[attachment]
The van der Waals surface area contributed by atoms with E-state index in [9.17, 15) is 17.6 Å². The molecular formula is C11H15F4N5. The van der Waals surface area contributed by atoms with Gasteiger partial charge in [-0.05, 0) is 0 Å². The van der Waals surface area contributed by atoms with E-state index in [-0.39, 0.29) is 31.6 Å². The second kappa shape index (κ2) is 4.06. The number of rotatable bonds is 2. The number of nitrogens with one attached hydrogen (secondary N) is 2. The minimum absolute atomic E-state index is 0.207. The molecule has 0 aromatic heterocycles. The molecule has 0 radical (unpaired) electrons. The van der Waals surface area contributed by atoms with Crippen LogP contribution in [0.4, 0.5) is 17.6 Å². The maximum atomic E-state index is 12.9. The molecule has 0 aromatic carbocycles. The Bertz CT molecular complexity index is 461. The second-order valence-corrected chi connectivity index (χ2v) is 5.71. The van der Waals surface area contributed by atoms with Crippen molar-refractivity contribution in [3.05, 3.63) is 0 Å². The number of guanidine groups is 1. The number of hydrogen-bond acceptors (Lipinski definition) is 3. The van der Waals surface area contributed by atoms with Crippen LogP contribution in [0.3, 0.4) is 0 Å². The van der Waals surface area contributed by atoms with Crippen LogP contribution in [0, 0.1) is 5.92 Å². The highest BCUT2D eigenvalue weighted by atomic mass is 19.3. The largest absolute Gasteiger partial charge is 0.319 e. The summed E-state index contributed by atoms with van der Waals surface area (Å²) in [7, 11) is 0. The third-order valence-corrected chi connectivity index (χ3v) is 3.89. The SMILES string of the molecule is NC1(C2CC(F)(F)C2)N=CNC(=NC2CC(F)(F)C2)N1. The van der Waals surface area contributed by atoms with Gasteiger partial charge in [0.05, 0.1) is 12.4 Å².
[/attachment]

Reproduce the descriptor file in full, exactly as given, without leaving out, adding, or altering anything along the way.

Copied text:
The van der Waals surface area contributed by atoms with E-state index in [9.17, 15) is 17.6 Å². The molecular formula is C11H15F4N5. The van der Waals surface area contributed by atoms with Gasteiger partial charge in [-0.05, 0) is 0 Å². The van der Waals surface area contributed by atoms with E-state index in [-0.39, 0.29) is 31.6 Å². The second kappa shape index (κ2) is 4.06. The number of rotatable bonds is 2. The number of nitrogens with one attached hydrogen (secondary N) is 2. The minimum absolute atomic E-state index is 0.207. The molecule has 0 aromatic heterocycles. The molecule has 0 radical (unpaired) electrons. The van der Waals surface area contributed by atoms with Crippen LogP contribution in [0.4, 0.5) is 17.6 Å². The maximum atomic E-state index is 12.9. The molecule has 0 aromatic carbocycles. The Bertz CT molecular complexity index is 461. The second-order valence-corrected chi connectivity index (χ2v) is 5.71. The van der Waals surface area contributed by atoms with Crippen molar-refractivity contribution in [3.05, 3.63) is 0 Å². The number of guanidine groups is 1. The number of hydrogen-bond acceptors (Lipinski definition) is 3. The van der Waals surface area contributed by atoms with Crippen LogP contribution in [0.3, 0.4) is 0 Å². The van der Waals surface area contributed by atoms with Crippen LogP contribution in [0, 0.1) is 5.92 Å². The highest BCUT2D eigenvalue weighted by atomic mass is 19.3. The largest absolute Gasteiger partial charge is 0.319 e. The summed E-state index contributed by atoms with van der Waals surface area (Å²) in [7, 11) is 0. The third-order valence-corrected chi connectivity index (χ3v) is 3.89. The SMILES string of the molecule is NC1(C2CC(F)(F)C2)N=CNC(=NC2CC(F)(F)C2)N1. The van der Waals surface area contributed by atoms with Gasteiger partial charge in [0.05, 0.1) is 12.4 Å².